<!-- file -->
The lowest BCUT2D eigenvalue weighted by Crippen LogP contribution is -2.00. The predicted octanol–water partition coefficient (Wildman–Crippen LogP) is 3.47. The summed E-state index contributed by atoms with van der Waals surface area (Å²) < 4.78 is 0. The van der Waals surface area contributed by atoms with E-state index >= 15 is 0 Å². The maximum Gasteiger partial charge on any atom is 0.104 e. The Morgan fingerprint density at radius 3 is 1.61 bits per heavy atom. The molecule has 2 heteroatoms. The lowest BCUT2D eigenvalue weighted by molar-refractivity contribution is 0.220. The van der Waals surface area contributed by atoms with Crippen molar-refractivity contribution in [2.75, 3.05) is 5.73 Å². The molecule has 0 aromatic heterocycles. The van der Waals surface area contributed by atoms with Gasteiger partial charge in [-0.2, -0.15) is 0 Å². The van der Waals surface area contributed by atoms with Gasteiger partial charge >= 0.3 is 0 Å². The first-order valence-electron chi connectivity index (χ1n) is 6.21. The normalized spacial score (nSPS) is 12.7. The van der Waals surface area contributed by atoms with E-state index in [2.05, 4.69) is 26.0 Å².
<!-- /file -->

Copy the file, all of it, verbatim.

The lowest BCUT2D eigenvalue weighted by Crippen LogP contribution is -2.00. The predicted octanol–water partition coefficient (Wildman–Crippen LogP) is 3.47. The summed E-state index contributed by atoms with van der Waals surface area (Å²) < 4.78 is 0. The van der Waals surface area contributed by atoms with E-state index >= 15 is 0 Å². The maximum Gasteiger partial charge on any atom is 0.104 e. The Morgan fingerprint density at radius 3 is 1.61 bits per heavy atom. The molecule has 2 heteroatoms. The lowest BCUT2D eigenvalue weighted by molar-refractivity contribution is 0.220. The van der Waals surface area contributed by atoms with Crippen molar-refractivity contribution in [2.75, 3.05) is 5.73 Å². The molecule has 0 aromatic heterocycles. The van der Waals surface area contributed by atoms with Gasteiger partial charge in [-0.2, -0.15) is 0 Å². The van der Waals surface area contributed by atoms with Gasteiger partial charge >= 0.3 is 0 Å². The first-order valence-electron chi connectivity index (χ1n) is 6.21. The normalized spacial score (nSPS) is 12.7. The van der Waals surface area contributed by atoms with E-state index in [2.05, 4.69) is 26.0 Å².